While these artists' style and their artistic mastery of beauty and composition are still lauded today, this classic depiction of dinosaurs and other prehistoric animals remained the status quo until the 1960s, when a minor scientific revolution began changing these perceptions following the 1964 discovery of Deinonychus by paleontologist John Ostrom. Ostrom's description of this nearly-complete birdlike dinosaur, published in 1969, challenged the presupposition of dinosaurs as cold-blooded, slow-moving reptiles, and the artistic reconstructions of Deinonychus by his student, Robert Bakker, remain iconic of what came to be known as the Dinosaur Renaissance.[10]

Bakker's influence during this period on then-fledgling paleoartists, such as Gregory S. Paul, as well as on public consciousness brought about a paradigm shift in how dinosaurs were perceived by artist, scientist and layman alike. This influence affected the presentation of museum displays and eventually found its way into popular culture, with the culmination of this period perhaps best marked by the 1990 novel and 1993 film Jurassic Park.[10]

Modern paleoart (post-1990s)[edit]

Gregory Paul's high-fidelity archosaur skeletal reconstructions provided a basis for ushering in the modern age of paleoart, which is perhaps best characterized by rigorous, anatomically-conscious work balanced with speculative flair. Alongside and subsequent to Paul, other paleoartists typified this anatomically-rigorous new paleoart outside of archosaurs, including reconstructions of fossil hominids by Jay Matternes and Alfons and Adrie Kennis, as well as of fossil mammals by artists such as Mauricio Antón. Other modern paleoartists of the 'anatomically rigorous' movement include Jason Brougham, Mark Hallett, Scott Hartman, Bob Nicholls, Emily Willoughby and Mark Witton.[11]

A 2013 study found that older paleoart was still influential in popular culture long after new discoveries made them obsolete. This was explained as cultural inertia.[12] In a 2014 paper, Mark P. Witton, Darren Naish, and John Conway outlined the historical significance of paleoart, and lamented its current state.[13]


Since 1999, the Society of Vertebrate Paleontology has awarded the John J. Lanzendorf PaleoArt Prize for achievement in the field. The society says that paleoart "is one of the most important vehicles for communicating discoveries and data among paleontologists, and is critical to promulgating vertebrate paleontology across disciplines and to lay audiences".[14] The SVP is also the site of the occasional/annual "PaleoArt Poster Exhibit", a juried poster show at the opening reception of the annual SVP meetings.

The Museu da Lourinhã organizes the annual International Dinosaur Illustration Contest[15] for promoting the art of dinosaur and other fossils.

Notable, influential paleoartists[edit]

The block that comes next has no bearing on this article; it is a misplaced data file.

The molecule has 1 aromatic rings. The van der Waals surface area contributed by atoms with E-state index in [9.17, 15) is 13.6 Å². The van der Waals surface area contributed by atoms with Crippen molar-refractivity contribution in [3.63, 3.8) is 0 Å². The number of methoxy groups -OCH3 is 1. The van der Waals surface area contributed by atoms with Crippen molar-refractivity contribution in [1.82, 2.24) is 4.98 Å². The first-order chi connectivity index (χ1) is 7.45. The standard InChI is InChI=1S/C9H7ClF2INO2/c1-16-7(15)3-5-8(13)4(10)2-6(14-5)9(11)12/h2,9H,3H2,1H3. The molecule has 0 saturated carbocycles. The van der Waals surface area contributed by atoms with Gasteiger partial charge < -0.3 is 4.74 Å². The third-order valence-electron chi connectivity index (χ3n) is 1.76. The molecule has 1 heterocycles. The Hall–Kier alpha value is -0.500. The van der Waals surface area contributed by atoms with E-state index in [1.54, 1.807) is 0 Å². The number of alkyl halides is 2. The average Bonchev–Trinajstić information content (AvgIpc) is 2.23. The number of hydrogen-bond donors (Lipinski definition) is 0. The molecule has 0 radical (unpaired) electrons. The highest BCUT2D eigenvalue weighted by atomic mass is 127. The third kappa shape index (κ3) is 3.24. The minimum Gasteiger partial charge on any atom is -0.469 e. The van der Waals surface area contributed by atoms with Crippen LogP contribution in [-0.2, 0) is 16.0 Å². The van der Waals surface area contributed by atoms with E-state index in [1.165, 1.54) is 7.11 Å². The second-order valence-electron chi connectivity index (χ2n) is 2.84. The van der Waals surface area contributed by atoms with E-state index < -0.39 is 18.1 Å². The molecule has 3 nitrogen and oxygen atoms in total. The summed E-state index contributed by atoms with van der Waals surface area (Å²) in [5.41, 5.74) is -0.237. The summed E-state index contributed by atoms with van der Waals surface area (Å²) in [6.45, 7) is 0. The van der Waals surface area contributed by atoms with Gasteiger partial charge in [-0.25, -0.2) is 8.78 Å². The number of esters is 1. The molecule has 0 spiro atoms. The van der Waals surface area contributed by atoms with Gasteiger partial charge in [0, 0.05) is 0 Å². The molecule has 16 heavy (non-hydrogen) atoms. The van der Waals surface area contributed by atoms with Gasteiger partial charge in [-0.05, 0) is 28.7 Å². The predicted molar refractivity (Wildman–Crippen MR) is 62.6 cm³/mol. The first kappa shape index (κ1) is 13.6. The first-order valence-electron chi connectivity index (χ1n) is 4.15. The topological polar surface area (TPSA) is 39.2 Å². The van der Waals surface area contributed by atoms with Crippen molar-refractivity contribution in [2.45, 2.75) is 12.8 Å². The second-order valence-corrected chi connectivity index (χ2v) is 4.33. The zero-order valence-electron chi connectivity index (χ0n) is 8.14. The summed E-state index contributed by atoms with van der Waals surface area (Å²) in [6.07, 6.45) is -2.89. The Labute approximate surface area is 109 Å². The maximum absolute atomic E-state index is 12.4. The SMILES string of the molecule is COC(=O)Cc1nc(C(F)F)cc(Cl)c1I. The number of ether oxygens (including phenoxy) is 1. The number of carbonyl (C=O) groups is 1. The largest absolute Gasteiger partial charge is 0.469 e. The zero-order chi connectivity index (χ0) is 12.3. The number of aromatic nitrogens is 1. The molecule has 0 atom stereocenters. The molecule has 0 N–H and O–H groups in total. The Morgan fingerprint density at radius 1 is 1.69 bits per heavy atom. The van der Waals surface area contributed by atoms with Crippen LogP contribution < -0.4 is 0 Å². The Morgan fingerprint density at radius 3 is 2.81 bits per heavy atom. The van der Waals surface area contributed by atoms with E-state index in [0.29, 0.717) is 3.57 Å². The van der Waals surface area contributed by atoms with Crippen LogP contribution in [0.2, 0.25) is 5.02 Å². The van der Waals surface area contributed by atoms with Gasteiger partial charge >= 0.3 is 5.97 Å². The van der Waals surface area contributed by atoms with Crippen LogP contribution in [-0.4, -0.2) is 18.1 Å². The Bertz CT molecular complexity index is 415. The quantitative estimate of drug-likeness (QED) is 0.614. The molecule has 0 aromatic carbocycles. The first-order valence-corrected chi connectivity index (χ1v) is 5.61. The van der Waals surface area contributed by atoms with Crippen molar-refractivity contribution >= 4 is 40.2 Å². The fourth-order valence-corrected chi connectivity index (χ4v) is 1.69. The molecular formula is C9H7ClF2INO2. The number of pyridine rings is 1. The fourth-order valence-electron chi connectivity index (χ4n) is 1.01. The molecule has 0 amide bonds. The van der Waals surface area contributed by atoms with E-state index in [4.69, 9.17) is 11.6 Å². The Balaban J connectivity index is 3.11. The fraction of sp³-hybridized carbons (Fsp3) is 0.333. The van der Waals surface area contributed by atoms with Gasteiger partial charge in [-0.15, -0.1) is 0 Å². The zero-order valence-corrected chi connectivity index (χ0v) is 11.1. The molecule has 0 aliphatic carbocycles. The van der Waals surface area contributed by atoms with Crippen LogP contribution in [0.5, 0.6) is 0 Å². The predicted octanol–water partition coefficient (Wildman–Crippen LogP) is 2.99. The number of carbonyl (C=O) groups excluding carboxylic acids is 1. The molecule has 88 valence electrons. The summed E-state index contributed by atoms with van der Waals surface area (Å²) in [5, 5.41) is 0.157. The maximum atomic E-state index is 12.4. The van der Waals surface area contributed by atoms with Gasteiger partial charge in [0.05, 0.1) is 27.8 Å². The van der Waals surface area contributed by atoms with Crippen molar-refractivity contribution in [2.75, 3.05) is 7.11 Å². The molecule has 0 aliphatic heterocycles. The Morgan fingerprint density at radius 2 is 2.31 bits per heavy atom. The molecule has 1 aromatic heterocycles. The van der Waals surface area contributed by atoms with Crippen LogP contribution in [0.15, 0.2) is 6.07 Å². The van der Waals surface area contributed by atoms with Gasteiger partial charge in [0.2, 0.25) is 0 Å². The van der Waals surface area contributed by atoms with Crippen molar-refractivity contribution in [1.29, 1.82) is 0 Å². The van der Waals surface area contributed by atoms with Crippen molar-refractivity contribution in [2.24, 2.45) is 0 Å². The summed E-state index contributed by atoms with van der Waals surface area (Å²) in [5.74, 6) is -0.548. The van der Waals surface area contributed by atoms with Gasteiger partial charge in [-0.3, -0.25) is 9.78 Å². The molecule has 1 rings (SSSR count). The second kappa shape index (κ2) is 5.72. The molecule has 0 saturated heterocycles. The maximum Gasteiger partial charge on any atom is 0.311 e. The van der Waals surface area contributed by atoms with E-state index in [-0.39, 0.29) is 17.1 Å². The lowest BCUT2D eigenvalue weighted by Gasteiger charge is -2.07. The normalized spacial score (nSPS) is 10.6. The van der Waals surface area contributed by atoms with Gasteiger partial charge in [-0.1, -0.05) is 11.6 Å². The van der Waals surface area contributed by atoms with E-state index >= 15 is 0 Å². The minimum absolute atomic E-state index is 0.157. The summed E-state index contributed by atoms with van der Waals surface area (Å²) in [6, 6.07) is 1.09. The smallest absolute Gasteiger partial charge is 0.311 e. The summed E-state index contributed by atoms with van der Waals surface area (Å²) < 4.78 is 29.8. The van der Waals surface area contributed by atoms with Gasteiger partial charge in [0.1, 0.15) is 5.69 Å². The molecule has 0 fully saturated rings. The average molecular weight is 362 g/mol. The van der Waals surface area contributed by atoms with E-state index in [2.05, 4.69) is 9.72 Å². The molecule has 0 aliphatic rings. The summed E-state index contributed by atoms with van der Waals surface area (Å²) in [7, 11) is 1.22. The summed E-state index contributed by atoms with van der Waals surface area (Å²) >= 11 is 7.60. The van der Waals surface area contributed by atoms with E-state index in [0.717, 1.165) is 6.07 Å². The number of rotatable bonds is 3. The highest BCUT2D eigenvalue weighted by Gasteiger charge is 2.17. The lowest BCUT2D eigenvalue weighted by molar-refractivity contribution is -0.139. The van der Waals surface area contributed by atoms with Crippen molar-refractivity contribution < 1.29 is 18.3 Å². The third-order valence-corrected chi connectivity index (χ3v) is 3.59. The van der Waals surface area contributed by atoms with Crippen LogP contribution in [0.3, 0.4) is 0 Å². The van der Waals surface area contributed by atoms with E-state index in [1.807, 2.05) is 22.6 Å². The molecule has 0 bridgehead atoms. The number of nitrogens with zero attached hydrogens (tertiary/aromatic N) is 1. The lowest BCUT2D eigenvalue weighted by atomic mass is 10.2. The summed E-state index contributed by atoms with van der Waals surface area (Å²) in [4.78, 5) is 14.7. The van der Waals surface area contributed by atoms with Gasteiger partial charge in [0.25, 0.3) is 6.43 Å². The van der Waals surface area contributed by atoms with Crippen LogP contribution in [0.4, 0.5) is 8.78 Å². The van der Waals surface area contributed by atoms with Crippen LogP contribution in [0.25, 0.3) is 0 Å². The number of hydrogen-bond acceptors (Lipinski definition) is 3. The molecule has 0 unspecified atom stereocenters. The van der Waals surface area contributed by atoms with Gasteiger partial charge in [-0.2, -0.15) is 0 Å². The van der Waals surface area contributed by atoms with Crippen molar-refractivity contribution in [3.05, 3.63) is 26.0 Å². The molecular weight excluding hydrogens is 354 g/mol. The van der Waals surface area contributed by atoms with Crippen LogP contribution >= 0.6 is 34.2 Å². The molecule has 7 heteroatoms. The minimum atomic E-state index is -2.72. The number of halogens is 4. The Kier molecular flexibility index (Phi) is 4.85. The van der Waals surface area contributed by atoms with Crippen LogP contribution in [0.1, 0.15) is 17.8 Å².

Past (pre-dinosaur renaissance) paleoartists[edit]

2D artists

3D artists

Modern (post-dinosaur renaissance) paleoartists[edit]

2D artists

3D artists



  1. ^ Ansón et al., (2015) Paleoart: term and conditions (A survey among paleontologists) in: Current trends in Paleontology and Evolution, 28-24 pp.
  2. ^ Hallett M (1986) The scientific approach of the art of bringing dinosaurs back to life, in: Czerkas SJ, Olson EC (Eds.), Dinosaurs Past and Present 1. Natural History Museum of Los Angeles Count in association with University of Washington Press, 97-113 pp.
  3. ^ Catherine Thimmesh: Scaly Spotted Feathered Frilled: How Do We Know What Dinosaurs Really Looked Like? Houghton Mifflin Harcourt, 2013, 57 pages with paleoart illustrations by John Sibbick, Greg Paul, Mark Hallett et al., ISBN 978-0-547-99134-4
  4. ^ Hone, Dave (3 September 2012). "Drawing dinosaurs: how is palaeoart produced?". The Guardian. 
  5. ^ Gurney J. (2009) Imaginative Realism: How to Paint What Doesn't Exist. Andrews McMeels Publishing. p. 78.
  6. ^ Lescaze, Zoë (2017). Paleoart: Visions of the prehistoric past. Taschen. ISBN 978-3836555111. 
  7. ^ Witton, Mark P. (2018-04-27). "Unicorns, dragons, monsters and giants: palaeoart before palaeontology". Mark Blog. Retrieved 2018-05-07. 
  8. ^ Davidson, J. P. (2015). "Misunderstood Marine Reptiles: Late Nineteenth-Century Artistic Reconstructions of Prehistoric Marine Life". Transactions of the Kansas Academy of Science. 118: 53–67. doi:10.1660/062.118.0107. 
  9. ^ Mantell, Gideon A. (1851). Petrifications and their teachings: or, a handbook to the gallery of organic remains of the British Museum. London: H. G. Bohn. OCLC 8415138. 
  10. ^ a b c White, Steve (2012). Dinosaur Art: The World's Greatest Paleoart. London: Titan Books. 
  11. ^ Conway, John; Kosemen, C.M.; Naish, Darren (2012). All Yesterdays. London: Irregular Books. ISBN 978-1291177121. 
  12. ^ Ross, R. M.; Duggan-Haas, D.; Allmon, W. D. (2013). "The Posture of Tyrannosaurus rex: Why Do Student Views Lag Behind the Science?". Journal of Geoscience Education. 61: 145. Bibcode:2013JGeEd..61..145R. doi:10.5408/11-259.1. 
  13. ^ Witton, M. P., Naish, D. and Conway, J. (2014). State of the Palaeoart. Palaeontologia Electronica Vol. 17, Issue 3; 5E: 10p
  14. ^ Lanzendorf PaleoArt Prize Archived 2016-03-05 at the Wayback Machine.. Society of Vertebrate Paleontology. Retrieved on February 14, 2014.
  15. ^ International Dinosaur Illustration Contest Archived 2009-02-06 at the Wayback Machine.